Take action when you suspect premature labor

All women get anxious for their babies to be born. But healthcare providers want your babies to stay in your nice, warm uterus until term — which for most women is 39 weeks of pregnancy. Any labor that begins before 37 weeks is considered premature or preterm labor, and it’s a serious complication of pregnancy. Premature births can lead to a lot of issues for babies — things like respiratory distress syndrome, infections, pneumonia, anemia and more.

Early detection can help prevent premature birth, and so knowing the signs and symptoms is very important. Please always call your doctor if you suspect premature labor for any reason.

Here are the common signs of premature labor:

  • Lower abdominal cramping, which may feel like gas pain
  • Menstrual-like cramps or contractions every 10 minutes or more
  • Bright red blood from your vagina or change in your vaginal discharge
  • Pain during urination
  • Sudden gush of clear, watery fluid from your vagina
  • Low, dull backache
  • Intense pelvic pressure

If you experience any of these symptoms, call your doctor right away. Do not wait. (And if you’re calling because of fluid loss, don’t be worried that your doctor is going to tell you that you peed in your pants. Happens all the time! And we need to check it out every time.)

Is it preterm labor?

Your doctor will check whether your cervix is dilating and thinning out. Some women get Braxton Hicks contractions (also called false labor), which usually don’t change the cervix. Doctors can tell what your cervix is doing by feeling it through a pelvic exam, or by using an ultrasound to measure how long it is.

Some simple measures can help prevent premature contractions. Staying hydrated is the easiest. When you get dehydrated, your blood volume decreases, which gives you a higher concentration of oxytocin in your blood. (Oxytocin is the hormone that causes uterine contractions.)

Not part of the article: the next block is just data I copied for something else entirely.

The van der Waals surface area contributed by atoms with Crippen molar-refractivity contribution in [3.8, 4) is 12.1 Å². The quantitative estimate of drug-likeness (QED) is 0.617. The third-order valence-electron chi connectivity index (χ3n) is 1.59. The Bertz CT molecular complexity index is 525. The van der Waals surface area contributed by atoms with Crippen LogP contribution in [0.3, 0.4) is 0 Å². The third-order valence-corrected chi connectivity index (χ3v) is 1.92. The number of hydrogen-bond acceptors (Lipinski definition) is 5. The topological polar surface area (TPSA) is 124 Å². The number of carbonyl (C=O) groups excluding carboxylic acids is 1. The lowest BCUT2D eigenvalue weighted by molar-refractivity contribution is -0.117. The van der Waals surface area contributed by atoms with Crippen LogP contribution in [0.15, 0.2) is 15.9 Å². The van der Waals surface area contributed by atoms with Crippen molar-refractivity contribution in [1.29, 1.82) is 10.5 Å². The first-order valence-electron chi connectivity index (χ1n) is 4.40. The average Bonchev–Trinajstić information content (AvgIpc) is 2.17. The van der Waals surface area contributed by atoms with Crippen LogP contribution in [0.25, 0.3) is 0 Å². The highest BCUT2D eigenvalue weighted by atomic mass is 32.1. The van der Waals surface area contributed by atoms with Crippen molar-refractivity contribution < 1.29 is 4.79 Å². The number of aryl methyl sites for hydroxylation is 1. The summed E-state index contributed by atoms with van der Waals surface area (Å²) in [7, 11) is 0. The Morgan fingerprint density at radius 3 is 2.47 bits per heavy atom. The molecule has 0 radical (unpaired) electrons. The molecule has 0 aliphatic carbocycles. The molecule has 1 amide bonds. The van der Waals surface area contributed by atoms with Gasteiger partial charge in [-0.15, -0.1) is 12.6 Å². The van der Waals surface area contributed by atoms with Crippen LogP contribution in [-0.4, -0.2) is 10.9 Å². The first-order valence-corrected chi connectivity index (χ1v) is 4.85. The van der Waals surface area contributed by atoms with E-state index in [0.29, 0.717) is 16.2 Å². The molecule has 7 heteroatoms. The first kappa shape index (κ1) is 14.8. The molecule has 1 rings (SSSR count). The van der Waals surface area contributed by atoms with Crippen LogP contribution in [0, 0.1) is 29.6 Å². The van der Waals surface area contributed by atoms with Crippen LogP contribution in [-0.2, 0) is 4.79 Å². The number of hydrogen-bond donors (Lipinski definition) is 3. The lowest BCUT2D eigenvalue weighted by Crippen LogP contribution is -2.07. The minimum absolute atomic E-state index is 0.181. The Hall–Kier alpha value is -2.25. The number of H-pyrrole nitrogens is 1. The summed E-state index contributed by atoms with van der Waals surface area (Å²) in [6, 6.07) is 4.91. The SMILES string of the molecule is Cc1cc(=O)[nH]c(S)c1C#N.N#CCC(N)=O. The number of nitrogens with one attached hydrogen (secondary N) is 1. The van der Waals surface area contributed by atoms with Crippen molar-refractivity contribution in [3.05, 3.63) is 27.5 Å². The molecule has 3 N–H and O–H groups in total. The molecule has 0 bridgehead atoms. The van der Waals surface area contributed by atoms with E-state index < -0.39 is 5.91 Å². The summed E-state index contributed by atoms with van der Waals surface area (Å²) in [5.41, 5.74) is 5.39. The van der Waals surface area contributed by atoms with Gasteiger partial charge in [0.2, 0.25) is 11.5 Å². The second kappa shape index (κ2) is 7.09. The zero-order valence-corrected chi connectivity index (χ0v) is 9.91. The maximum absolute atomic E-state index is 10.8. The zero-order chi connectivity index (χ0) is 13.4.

If you do experience preterm contractions, your doctor might recommend

  • Hydration by IV fluids in the hospital
  • Bedrest at home or in the hospital, depending on your situation
  • Medications to stop labor
  • Evaluating your baby with monitoring, ultrasound

Am I likely to have preterm labor?

A test called fetal fibronectin can help predict preterm labor. This test measures the levels of the protein fFN in secretions from a pregnant women’s vagina and cervix. For pregnant women with symptoms of preterm labor, it can help determine risk of premature delivery.

The test is done in the office between 24 and 34 weeks of pregnancy. Your doctor collects a sample with a cotton swab. If fFn is detected and you have symptoms of labor, you’re a likely candidate for premature labor and delivery. Your doctor will help you manage your pregnancy, and will likely suggest more rest and a lot of water to decrease the potential for contractions. Your doctor may want to be more aggressive in some of the prevention strategies. Some women are admitted to the hospital. At St.Vincent, we have a high-risk unit for women who experience an issue like this.

If you have had premature labor with a previous pregnancy, you’re more likely to have it again. If that’s the case, talk to your doctor about progesterone treatment, which can help prevent preterm births. It involves injections of progesterone between 16 and 37 weeks of pregnancy.

Make sure that you talk to your doctor if you have had a history of premature labor in a previous pregnancy.

We want all pregnancies to be healthy pregnancies and all babies to be born when they’re ready. The best way to make that happen is to get good prenatal care and to pay attention to your body.

If you have questions about premature labor — or any other health concern — you can call 317-338-4-HER to talk to a registered nurse or use this form to talk to me directly.

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